The hospital conducted its first artificial cervical disc replacement surgery
The patient was suffering from severe wear and tear in the vertebrae and slipped disc, felt excruciating pain and numbness in his upper arm
July 5, 2017; Ras Al Khaimah, UAE: Fifty-four-year-old Tracy Anthony, an American national, came to RAK Hospital emergency with excruciating pain and numbness in his right upper arm along with a tingling sensation throughout the arm. He had been suffering from pain in his right shoulder for eight years, but had dismissed it as a sports injury, opting for pain killers, chiropractors and physiotherapy sessions, but to no avail. A teacher in a school in Ras Al Khaimah, the situation was making it difficult for him to perform his professional duties properly so when the condition worsened, he decided to seek medical intervention at RAK Hospital.
An MRI test revealed that Anthony had severe cervical spondylosis – an aggravated ‘wear and tear' of the vertebrae and discs in the neck, resulting in herniated disc or slipped disc. He was referred to Dr Tinku Jose, Specialist Neuro Surgeon at RAK Hospital, who suggested artificial cervical disc replacement surgery as treatment. This was the first time that this kind of surgery was being done at RAK Hospital.
“As we age, our vertebrae degenerates and the spinal disks in our neck dehydrate and shrink, leading to osteoarthritis. The edges of the vertebrae often develop small, rough areas of bone called osteophytes. This is called cervical spondylosis,” explained Dr Jose, “In this case, the degeneration had led to cracks in the vertebrae resulting in bulging disks at two levels, which pressed on the spinal cord and nerve roots – necessitating the need for surgical intervention.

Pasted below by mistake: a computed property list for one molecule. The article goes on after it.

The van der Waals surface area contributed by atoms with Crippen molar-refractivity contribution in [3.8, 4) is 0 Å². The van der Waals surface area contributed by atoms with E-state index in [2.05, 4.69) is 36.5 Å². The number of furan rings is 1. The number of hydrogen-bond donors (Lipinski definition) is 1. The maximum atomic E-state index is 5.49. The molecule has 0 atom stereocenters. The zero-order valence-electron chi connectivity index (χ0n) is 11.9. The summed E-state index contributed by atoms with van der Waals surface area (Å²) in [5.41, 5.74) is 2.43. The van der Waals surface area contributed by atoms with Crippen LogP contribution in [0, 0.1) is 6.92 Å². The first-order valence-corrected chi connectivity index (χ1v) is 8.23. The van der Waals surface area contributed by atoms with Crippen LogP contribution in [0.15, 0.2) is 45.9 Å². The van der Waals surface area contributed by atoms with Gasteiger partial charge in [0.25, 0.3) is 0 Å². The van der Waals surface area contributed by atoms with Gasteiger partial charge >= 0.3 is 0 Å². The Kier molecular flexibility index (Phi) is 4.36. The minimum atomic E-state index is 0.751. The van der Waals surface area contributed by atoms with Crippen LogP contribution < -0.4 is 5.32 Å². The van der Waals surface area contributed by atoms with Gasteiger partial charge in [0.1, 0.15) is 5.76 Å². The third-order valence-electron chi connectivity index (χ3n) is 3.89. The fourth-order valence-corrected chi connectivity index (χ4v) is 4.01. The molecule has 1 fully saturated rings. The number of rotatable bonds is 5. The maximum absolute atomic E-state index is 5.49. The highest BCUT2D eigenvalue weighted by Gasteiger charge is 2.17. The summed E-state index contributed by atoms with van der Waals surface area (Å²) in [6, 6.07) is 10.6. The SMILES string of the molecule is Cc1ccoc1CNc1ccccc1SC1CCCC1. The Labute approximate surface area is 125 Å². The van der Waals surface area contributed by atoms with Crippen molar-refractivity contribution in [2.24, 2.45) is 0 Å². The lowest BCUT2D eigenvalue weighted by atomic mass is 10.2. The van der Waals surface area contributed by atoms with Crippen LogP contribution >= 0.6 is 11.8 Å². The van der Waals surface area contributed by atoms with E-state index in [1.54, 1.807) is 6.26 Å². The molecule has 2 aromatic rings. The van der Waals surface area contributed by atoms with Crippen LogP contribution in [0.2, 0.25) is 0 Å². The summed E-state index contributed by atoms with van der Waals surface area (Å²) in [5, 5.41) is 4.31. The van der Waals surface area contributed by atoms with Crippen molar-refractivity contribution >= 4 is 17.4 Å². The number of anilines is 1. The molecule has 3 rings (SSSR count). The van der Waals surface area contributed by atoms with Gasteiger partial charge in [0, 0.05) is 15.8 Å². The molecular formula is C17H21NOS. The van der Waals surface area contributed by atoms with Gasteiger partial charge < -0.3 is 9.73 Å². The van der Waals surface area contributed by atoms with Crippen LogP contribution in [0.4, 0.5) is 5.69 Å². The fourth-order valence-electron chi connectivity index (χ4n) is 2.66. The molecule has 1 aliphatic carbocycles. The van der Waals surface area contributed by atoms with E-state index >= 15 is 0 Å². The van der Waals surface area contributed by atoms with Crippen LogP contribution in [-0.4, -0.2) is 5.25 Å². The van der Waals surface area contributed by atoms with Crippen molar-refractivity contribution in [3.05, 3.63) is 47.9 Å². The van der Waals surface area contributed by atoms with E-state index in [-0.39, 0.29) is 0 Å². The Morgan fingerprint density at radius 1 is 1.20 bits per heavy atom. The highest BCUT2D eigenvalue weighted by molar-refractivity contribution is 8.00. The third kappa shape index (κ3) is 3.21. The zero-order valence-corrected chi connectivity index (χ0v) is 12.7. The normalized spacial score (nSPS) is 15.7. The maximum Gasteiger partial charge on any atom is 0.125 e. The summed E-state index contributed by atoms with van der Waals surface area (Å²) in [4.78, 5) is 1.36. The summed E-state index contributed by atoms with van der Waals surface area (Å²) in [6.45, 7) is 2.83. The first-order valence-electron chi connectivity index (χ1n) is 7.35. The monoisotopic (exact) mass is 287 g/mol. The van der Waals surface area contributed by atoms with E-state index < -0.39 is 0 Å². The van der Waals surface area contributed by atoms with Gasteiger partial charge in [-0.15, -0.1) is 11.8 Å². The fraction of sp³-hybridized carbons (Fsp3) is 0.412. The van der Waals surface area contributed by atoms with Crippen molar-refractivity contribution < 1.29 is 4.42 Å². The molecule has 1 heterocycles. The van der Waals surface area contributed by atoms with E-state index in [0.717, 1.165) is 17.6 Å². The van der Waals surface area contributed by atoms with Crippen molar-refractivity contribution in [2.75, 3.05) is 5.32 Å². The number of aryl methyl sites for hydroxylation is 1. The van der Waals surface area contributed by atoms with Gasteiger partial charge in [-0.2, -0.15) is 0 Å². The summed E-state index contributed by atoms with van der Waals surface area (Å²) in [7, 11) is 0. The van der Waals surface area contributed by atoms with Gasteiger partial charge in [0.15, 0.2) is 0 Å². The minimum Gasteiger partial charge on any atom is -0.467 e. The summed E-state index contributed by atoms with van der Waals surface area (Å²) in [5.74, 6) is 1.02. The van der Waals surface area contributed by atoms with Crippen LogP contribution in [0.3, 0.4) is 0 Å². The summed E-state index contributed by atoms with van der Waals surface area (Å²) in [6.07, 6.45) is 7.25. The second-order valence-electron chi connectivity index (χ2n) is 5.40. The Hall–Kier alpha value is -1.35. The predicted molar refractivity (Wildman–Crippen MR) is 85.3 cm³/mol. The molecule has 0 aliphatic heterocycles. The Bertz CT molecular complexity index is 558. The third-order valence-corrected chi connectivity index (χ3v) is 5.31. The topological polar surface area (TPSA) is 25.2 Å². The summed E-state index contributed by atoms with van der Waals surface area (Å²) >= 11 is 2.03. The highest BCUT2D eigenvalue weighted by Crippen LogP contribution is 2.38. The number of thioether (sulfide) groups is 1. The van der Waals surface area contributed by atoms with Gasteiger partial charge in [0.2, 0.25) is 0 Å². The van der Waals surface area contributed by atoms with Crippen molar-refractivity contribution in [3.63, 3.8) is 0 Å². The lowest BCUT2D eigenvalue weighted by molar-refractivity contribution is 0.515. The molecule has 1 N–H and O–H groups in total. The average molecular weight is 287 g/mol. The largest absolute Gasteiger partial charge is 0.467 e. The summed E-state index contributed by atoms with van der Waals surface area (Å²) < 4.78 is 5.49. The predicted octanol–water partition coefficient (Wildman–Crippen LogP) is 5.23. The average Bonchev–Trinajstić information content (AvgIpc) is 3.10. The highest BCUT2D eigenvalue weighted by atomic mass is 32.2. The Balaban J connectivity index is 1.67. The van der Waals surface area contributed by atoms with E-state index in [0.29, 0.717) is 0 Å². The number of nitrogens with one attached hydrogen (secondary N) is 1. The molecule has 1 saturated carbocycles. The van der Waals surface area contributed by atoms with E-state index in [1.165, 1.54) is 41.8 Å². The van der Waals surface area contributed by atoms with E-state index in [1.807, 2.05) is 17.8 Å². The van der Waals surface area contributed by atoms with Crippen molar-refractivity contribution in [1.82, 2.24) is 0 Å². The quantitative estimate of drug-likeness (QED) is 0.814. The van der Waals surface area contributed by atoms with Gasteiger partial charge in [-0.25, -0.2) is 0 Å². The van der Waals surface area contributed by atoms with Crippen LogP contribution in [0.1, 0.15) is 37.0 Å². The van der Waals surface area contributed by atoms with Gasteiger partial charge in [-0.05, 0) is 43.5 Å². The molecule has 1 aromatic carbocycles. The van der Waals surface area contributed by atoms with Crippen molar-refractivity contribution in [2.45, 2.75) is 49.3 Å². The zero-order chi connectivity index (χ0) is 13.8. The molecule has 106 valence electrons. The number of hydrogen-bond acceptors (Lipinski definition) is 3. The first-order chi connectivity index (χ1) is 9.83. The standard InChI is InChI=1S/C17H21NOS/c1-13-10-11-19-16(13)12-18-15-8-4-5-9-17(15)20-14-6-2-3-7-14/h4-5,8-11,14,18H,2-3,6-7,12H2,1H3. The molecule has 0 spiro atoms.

“We opted for artificial cervical disc replacement instead of the traditional anterior cervical discectomy and fusion (ACDF) which involves removing a damaged disc, because the former allows full movement of the neck after recovery. Moreover, with this surgery, there is no question of bone grafting or damage to natural vertebrae, no need for post-op long-term cervical collar and a reduced risk of adjacent segment disease. More importantly, the recovery time is very little, and, in fact, Mr Anthony was up on his feet within a few hours of the surgery. However, a proper case selection and a detailed screening of patients for any additional diseases is essential for achieving a good result,” added Dr Jose.
Cervical spondylosis is generally asymptomatic, and when it does manifest itself, it is typically in the form of pain and stiffness in the neck. However, in severe cases, it can result in numbness and tingling in arms, and doctors advise immediate consultation when experiencing such symptoms. If not addressed at the right time, it can lead to permanent damage and disrupt quality of life. In the case of slipped disc, the most common age for it to develop is between 30 and 50 years. The condition affects twice as many men as women.
Dr Raza Siddiqui, CEO, Arabian Healthcare Group, and Executive Director RAK Hospital, added: “It's a great feeling for us at RAK Hospital when we take on a new challenge and emerge successful. This was the first time that artificial cervical disc replacement surgery was done at the hospital and I would like to congratulate the entire medical team on the great job. It was a critical case, but handled well.”
The patient, Mr Anthony thanked the staff at RAK Hospital for their efforts.
“For eight years, I was so used to the pain that I didn't know what life was without it. Thanks to Dr Jose and his team, I can now look forward to a pain-free life,” he said.